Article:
very often will raise one question above all others. The problem of evil:
that is, how a God that claims to be all-good can allow evil to exist.
They will bring up the holocaust in World War 2 and the killing fields of
Cambodia, or any instance of the plethora of evil that has shown its face
in our world and ask "how can your God, who claims to be both
omnipotent (all-powerful) and omniscient (all-knowing) allow this to
occur if he is also all-good?" That is the question: how can He? If one
were all-good and all-powerful, certainly he would end evil- he would
have to. To us, in our day and age, this is a no-brainer.
One need look no further than the recent uproar at Penn State, where an
iconic football-coach was fired because a former staffer was arrested
for sexually assaulting boys in the locker room over a period of years.
Joe Paterno was not involved, and he informed his bosses when he
found out -as the law required- but he did not call the police, and was
therefore guilty of breaking a “moral law” by allowing this to continue to
How much more, then, would an all-knowing and all-powerful God be
guilty of such crimes? Certainly, if he were omnipotent and omniscent he
could not be all-good and let this evil happen.
“In the beginning…” these are the first words of the Bible. They establish
not a book of science, noting facts and figures as some would have us
believe, nor a book of philosophy- although it certainly contains some of
that as well. However, the Bible is primarily a narrative, a story. From
this starting point, the Bible takes us on a journey through the ages,
ending at some point in the future in the book of Revelation.
To understand why God allows evil, one must put down the philosopher’s
pipe and clear their throat and tell a story. Not any old story, mind you,
but an epic story, for that is what the Bible is- the ultimate battle between
good and evil.
Before man had math and science, he had stories. We are created with
this love of the narrative, an innate love which no evolutionary
advancement has weaned us from. Only our technologies have
changed, moving from an oral tradition, to the printing press and now to
television, movies and the internet. No matter its venue, the art of story is
what makes us who we are and is passed on from generation to
What kind of book(s) would The Lord of the Rings be without the “black
lord of Mordor” or Harry Potter without “He-Who-Must-Not-Be-Named”?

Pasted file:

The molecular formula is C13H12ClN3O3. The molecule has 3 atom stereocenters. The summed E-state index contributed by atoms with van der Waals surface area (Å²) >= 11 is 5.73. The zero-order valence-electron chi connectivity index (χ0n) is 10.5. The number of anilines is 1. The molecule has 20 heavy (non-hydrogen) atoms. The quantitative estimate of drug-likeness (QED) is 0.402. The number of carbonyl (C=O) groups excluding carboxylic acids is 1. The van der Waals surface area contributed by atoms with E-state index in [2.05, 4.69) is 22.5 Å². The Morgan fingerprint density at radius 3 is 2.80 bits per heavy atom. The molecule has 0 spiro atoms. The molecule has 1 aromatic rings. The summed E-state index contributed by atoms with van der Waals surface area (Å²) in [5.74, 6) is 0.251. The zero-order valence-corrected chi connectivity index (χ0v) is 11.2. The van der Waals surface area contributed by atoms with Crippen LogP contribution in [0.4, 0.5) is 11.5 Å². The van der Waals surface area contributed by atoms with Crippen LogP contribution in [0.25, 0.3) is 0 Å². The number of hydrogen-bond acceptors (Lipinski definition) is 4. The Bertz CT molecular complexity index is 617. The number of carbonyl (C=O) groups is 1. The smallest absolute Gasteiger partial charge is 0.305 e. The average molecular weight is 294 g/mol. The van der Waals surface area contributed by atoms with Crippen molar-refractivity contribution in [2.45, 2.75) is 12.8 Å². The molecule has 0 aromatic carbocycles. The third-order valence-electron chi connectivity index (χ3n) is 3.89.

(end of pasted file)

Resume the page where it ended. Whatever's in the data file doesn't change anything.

Any story worth its salt has a character of overwhelming evil who
contributes to an utterly hopeless situation; that is where the story is
born; it is a key element of good storytelling. J.R.R. Tolkien created the
world of Middle Earth, a beautiful and tragic land where millions of
readers get lost for days on end each time they read it. Does it make
him evil because he allowed evil to flourish in this land for most of the
book? Or, in reality, does it make him a master storyteller? If we are but
characters in God’s story, some of us may perish, like those in the
attack of Isengard, victims who fall before the great evil sweeping over
the land, but a few of us may play a larger role in furthering the story that
the Author has set before us.
If God does exist, as the Bible insists, then there is ample evidence that
he uses storytelling as his way of communicating to us (the Bible). There
is also ample evidence that man is universally predisposed to narrative
as a means of communication, since it exists in all known cultures
throughout history. Therefore, it stands as completely logical that God
can remain all-good and be both omnipotent and omniscient while
allowing evil to exist in this world because it furthers his eternal
Dr. Who. To those of you have never seen this cultural icon of the
BBC… It is the story of a time lord, the last of his kind, a humanoid
alien who travels with a human companion through both space and
The series started in the 1960’s and restarted a few years ago with
much better special effects and for the most part, a killer story
line. One week he will be fighting witches with Shakespeare and
the next he could be stopping cat nurses in New New York from
breeding humans as vaccine incubators.
Dr Who is written in an agnostic/atheistic viewpoint which makes
the following statement that much more ironic- pretty much in
every show, the Doctor reflects Jesus Christ.
Now this is not an iron clad description – the Doctor has faults – the
show wouldn’t last very long on TV if he didn’t (nothing duller than
perfection on a TV show). But if you look at the similarities they
There are so many others examples I could not list them all. From
end of season 3 when the entire world rose up in one voice saying
“Doctor, Doctor, Doctor…" (Every knee shall bow and proclaim Jesus
Christ is Lord), to the fact that the Doctor gives every enemy a
chance at repentance before he destroys them, just as Christ gives
us the same.
The similarities between this work of fiction and the Messiah are
undeniable. Perhaps this is mere coincidence, just the happenstance
ramblings of a collection of gifted writers. Or perhaps it is a small
statement buried deep under the language and imagery of atheistic
secular humanism. Then again, maybe it is just the figment of my
own mind, searching for any straw of faith in the barren wasteland
of modern television. Any of these could be true, but as for me – I